June 04, 2022
By Guy de la Valdéne
Jim Harrison, Russell Chatham, and I were known in Key West as the “fat boys,” as in, “The fat boys are back in town,” loosely translated as, “The party is on.” Not that Key West needed our encouragement to throw a party. We merely added our weight, enthusiasm, and appetites to the mix. We weren’t particularly fat (certainly not by today’s standards), but we all cooked and ate well.
Through the 1970s and into the early 1980s, Jim, Russell, and I rented a house in Key West for six weeks every year and parked my skiff at Garrison Bight. Every morning, no matter how distraught we felt from the previous night’s indulgences, if the weather was tolerable we fished, or attempted to fish. One morning—I have been told this but don’t remember—my Maverick skiff was spotted, by a couple of guides and their anglers, drifting inside Mule and Archer Keys with the fat boys—the poet, the painter, and me—sound asleep on its floor. The biblical hangover, forgivable, since it was a weekend.
Then there was the day we drank rum and Cokes on the flats beginning at ten in the morning. It so happened that one of us jumped a fish while another was indulging in a Cuba Libre to chase the fog that had settled after a long, sleepless night. A second fish was spotted at the next mixing of drinks, and from then on our luck increased each time one of us poured rum. Tarpon swam in range of the boat at every swallow, and since it was more fun than studying the tide charts, we persisted. It was magic, and by the time the bottle was empty, we were seeing fish everywhere. The memory of our run back to Key West across Northwest Channel that afternoon surfaces with surprising clarity forty years after the fact. Mercifully it recedes just as quickly back where it belongs.
Neither Jim nor Russell was handy with the pole, so I did the pushing. Poling gave me a perspective into the world of guides and their clients—the choices that lead anglers to tarpon, and the importance of pointing out the fish and setting up the skiff for them to make the cast. The water temperature, the tide, the water level, the contour of the flats, and the adjoining channels all tell a piece of the story of shallow-water tarpon, and I soon found the hunting of these big fish and the excitement they provoked in the boat to be as entertaining as the fishing.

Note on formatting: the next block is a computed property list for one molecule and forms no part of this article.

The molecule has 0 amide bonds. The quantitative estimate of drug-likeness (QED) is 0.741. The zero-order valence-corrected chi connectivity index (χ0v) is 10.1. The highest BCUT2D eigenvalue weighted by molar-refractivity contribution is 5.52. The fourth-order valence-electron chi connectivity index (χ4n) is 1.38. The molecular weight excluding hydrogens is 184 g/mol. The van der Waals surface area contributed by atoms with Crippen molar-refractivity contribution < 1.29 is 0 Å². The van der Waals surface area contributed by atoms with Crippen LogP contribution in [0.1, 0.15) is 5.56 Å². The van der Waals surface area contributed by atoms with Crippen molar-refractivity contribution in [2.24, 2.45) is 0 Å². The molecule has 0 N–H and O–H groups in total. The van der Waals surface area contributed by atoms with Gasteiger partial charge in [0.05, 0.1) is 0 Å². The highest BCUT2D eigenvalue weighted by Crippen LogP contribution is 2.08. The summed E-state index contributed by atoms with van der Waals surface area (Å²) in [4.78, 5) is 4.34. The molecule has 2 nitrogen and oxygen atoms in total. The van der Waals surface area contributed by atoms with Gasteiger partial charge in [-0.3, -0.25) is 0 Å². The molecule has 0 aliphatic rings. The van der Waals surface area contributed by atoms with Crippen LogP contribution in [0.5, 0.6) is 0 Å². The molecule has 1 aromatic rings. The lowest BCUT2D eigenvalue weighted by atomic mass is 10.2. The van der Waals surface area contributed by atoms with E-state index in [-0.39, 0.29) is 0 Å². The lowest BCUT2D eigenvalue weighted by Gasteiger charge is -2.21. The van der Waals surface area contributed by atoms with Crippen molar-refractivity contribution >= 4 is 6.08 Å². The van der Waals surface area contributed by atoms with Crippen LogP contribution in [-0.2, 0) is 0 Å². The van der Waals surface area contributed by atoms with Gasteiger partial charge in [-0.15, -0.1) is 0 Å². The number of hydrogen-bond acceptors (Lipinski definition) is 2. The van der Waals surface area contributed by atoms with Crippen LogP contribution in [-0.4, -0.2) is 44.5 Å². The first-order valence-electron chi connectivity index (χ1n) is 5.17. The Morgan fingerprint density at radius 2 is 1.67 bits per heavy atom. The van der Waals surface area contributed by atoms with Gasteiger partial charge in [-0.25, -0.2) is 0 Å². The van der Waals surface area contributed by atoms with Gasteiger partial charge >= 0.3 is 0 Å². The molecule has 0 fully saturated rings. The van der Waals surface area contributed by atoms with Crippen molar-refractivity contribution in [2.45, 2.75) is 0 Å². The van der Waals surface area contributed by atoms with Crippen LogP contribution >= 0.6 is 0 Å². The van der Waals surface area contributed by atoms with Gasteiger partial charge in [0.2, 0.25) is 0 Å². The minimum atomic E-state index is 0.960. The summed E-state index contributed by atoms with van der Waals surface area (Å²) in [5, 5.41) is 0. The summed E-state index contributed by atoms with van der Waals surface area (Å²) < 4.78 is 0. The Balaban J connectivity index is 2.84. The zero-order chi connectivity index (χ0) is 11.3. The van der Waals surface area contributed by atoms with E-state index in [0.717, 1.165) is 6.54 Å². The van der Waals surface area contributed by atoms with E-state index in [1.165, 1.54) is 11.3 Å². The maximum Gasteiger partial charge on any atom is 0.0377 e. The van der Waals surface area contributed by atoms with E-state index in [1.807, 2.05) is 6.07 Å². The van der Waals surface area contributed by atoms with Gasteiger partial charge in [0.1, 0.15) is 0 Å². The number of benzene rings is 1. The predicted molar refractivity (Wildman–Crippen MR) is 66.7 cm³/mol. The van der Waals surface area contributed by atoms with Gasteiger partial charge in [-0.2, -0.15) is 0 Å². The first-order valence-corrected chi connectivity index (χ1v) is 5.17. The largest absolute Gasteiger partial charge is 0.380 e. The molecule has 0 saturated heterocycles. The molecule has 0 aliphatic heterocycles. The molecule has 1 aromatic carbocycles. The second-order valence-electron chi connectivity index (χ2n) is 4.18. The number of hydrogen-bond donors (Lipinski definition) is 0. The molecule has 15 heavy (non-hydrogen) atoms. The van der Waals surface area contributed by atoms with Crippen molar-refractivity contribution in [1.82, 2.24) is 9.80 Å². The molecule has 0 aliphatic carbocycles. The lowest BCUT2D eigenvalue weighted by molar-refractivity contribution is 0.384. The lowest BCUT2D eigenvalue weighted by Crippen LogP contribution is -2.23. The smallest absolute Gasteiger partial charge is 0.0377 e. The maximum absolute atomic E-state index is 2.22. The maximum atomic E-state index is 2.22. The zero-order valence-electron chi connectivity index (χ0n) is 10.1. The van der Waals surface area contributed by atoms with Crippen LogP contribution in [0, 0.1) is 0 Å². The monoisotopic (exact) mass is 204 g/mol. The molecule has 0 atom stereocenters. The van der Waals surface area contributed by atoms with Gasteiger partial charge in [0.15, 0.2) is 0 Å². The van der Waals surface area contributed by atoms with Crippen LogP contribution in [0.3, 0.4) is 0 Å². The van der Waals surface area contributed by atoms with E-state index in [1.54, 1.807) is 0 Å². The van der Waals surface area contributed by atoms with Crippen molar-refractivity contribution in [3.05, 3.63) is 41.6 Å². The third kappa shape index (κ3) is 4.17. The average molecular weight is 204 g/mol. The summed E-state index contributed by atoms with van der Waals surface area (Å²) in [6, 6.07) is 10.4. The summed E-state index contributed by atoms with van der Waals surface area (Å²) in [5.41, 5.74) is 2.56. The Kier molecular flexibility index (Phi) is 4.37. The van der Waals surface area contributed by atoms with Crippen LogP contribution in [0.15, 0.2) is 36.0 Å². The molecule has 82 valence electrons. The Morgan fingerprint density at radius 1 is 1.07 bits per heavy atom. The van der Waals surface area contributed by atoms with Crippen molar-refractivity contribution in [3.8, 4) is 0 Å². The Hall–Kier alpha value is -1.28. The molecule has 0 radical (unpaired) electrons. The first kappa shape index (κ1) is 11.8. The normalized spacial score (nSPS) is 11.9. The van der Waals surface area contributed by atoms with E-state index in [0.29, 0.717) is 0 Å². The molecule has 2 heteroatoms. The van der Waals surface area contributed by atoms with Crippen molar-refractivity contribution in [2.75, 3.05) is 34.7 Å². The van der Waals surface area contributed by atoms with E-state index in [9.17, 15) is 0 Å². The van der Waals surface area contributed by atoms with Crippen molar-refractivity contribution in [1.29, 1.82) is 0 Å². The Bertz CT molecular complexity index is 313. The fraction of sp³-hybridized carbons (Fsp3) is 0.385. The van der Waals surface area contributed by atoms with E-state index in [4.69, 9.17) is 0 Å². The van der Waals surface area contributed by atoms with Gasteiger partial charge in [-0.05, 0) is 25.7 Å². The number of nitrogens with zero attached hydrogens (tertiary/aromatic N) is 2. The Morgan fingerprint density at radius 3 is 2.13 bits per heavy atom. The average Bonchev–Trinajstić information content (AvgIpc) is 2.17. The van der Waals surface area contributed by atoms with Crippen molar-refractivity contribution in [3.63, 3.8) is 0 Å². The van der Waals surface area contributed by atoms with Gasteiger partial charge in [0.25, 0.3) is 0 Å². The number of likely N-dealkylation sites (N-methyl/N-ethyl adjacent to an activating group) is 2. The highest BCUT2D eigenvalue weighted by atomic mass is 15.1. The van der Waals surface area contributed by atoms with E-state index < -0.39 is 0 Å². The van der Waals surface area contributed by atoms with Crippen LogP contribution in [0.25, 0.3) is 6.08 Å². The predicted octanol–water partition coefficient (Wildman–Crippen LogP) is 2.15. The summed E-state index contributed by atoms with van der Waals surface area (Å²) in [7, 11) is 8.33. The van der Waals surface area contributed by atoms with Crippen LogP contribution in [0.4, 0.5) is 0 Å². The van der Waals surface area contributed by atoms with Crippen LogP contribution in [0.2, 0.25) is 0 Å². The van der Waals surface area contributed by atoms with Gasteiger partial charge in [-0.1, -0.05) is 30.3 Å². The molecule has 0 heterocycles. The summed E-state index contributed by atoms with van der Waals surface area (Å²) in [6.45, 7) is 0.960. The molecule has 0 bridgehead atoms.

For years, after a day on the water, I would tie knots and flies. Over time it would be hundreds of nail knots, clinch knots, blood knots, Albright knots, and the Bimini twists for which I used my big toes to open the loops of monofilament and set the knots spinning. My two friends, the artists, pretended not to understand how to tie tarpon leaders. As insurance against having to learn how it was done, they declared that they simply “couldn’t take criticism.” It was the perfect foil against any and all inconveniences.
I no longer wanted to waste bar time wrapping monofilament, so I made our shock tippets using two-weight leader wire twisted at both ends through a small swivel and the eye of the fly. The leaders took twenty seconds to make. Since we were interested in jumping fish, not in records, the leader wire version worked fine. In fact it probably worked better than monofilament, given that the wire dragged the fly down to the fish faster.
Back in the days when the calendar and geography worked, Tom McGuane, Jim, Russell, and I met and took advantage of the fact that we loved books and art and dogs and birds and fish and food and good-looking women. We fished and hunted and drank and cooked from one end of the country to the other for a quarter of a century, with Key West as a beacon of our sporting year. Now when we see each other, we remember what nonsense we used to get into and how even though we thought we did, we never got away with any of it.
What I remember best about those decades was the laughter. Every time our group was together, we laughed and laughed, often to the point of hurting. Head-splitting, belly-heaving silliness at all times of day and night, in the boat, at the bar, during dinners, in Key West, in Montana, in the Upper Peninsula of Michigan, in France. Everywhere and anywhere, we laughed and laughed and laughed, and I miss it.
The other day I was at the open market in Tallahassee and one of the vendors I know answered my query about a plant he was selling.
“It is the calyx of the hibiscus flower. You make herbal tea with it.” Then he looked at me and added, “You obviously weren’t a hippy, back in the day, were you?”
Before I could shut my stupid mouth, I replied, “No, but I sure woke up next to a bunch of them!”
He looked surprised and then smiled, remembering.
One afternoon Jim, Russell, and I were fishing the flats north of Boca Grande. We had jumped four tarpon that day, three between Mule and Archer Keys, and one off the Seven Sisters, with more rolling toward us. We were staked out on a point of sand overlooking the channel that separated Boca Grande from the Marquesas.